18  Growth rate depends on amount of milk produced which depends on ewe’s level of nutrition.  Early lambs (Dec-Feb) = hay/silage & concentrates until spring grass  Late lambs (march) = grass provides all nutrition needs of suckling ewes

19  As year progresses lambs graze more & growth rate become less dependent on milk  Creep feeding of both grass & Conc.

20  By the time the lambs are 10 days old, they will have access to a creep area for creep feeding.  A creep is a pen that is fenced so that young animals can enter but adults cannot.  Creep feed is feed given to young nursing lambs.  The lambs will also have access to fresh water, high quality hay, and minerals in the creep area.  This allows for the lambs to get the all the food they need but still have access to their mother if not properly weaned.

21  Tail docking is carried out in the first week of the lamb’s life.  This involves removing the lamb’s tail.  All lowland sheep have their tails docked / removed but some farmers just remove the ewe’s tails only.  In addition, all ram lambs not intended for breeding are CASTRATED.  Castration and tail docking are performed with the same tool – the “elastrator”.


23  This tool stretches a special strong rubber ring so that it can be placed around the tail or the scrotum!  This stops circulation in those areas and they eventually just fall off!!!  In this time (after lambing) the ewe’s appetite also increases dramatically and she drinks a lot of water.  Concentrates should be used until good grass is available for the lactating ewe.  Then precautions should be taken when on good grass against grass tetany.  Grass tetany is caused by low Mg levels in the grass.

24  Lambs sold before June 1 st continue to suckle until time of sale  Lambs being kept weaned June  Lambs & ewes are separated for 7 days  Ewes go dry  When weaned lambs & ewes MAY graze together  Lambs are put in good quality grass to keep them growing  Ewes are put in poor pastures- this keeps them from gaining weight & has them ready for flushing prior to mating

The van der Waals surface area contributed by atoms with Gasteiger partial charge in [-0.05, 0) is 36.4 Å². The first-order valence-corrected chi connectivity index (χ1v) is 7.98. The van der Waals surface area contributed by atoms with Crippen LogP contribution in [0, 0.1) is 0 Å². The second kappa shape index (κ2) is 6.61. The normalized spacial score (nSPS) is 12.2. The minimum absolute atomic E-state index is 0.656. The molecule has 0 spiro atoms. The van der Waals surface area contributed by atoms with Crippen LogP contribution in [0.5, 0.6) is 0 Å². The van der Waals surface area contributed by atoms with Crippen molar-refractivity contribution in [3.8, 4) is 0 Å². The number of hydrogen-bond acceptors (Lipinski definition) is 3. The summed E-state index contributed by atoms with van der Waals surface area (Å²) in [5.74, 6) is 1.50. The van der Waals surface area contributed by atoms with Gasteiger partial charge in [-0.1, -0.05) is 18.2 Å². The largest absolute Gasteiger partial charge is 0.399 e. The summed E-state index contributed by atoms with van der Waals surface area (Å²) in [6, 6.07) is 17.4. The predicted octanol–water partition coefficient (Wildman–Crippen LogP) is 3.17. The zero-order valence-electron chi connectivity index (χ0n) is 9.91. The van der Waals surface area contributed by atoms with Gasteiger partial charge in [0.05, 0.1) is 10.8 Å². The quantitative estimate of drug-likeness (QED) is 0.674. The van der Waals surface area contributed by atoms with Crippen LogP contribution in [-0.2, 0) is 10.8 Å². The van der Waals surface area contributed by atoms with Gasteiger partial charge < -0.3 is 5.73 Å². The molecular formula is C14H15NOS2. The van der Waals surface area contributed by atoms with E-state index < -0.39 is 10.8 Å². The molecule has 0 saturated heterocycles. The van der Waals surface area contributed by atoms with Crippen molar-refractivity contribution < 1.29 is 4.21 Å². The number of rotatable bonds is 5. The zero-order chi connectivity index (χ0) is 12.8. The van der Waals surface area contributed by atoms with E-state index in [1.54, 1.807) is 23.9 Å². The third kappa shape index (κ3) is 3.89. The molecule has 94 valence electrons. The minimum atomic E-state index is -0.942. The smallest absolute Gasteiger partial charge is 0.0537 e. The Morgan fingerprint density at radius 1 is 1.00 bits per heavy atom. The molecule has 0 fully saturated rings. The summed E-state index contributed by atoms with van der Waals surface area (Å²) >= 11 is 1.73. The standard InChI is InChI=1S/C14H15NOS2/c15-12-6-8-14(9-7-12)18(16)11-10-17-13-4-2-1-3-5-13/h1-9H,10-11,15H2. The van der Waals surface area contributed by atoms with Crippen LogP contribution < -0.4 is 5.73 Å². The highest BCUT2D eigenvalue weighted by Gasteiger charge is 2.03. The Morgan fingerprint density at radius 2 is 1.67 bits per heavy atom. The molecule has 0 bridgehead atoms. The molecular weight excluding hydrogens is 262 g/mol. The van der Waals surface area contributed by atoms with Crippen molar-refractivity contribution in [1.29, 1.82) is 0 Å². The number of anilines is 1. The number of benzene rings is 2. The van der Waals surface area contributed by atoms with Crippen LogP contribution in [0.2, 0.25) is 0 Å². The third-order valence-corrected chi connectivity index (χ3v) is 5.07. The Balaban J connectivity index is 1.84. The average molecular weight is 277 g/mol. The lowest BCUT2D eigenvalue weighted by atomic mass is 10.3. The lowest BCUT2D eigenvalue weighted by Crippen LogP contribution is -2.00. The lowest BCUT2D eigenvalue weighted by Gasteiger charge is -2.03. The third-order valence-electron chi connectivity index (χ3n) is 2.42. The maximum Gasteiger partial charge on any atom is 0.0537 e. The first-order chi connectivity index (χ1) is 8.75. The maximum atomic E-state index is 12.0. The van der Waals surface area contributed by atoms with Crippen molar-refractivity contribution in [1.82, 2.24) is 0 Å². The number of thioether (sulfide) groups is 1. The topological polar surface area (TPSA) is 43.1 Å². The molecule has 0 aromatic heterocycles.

25  Lambs are weaned at 12 – 14 weeks old unless already sold for slaughter!  They should be dosed before moving onto fresh pasture, and then every three to six weeks.  The lambs should be kept on clean / good quality pasture all the time.  The ewe is placed on poor pasture. Why?  So that they are “dried up” and so that they will not be too fat when flushed the following year.  Vaccination of the lambs should take place regularly against clostridial diseases. (Initially after 6 weeks and then every six weeks)  Creep feeding should be used to feed the lambs.

26  Lowland sheep are shorn before the end of May.  If wool production is important to the farmer, then particular attention is given to the date of shearing and the shearing is done when the wool rises (weather dependant)  Sheep should not be sheared if their stomachs are over full or when they are in heat.



29  Two weeks after shearing the sheep receive their summer dip.  This is to prevent “fly strike”.  This refers to the blowfly or the green bottle fly, which lays its eggs in the fleece and maggots grow quickly.  Six months after lambing the booster injection against clostridial diseases is administered.


31  Outline the key stages in the management of the lamb from birth to weaning.  What is the purpose of sheep dip and shearning?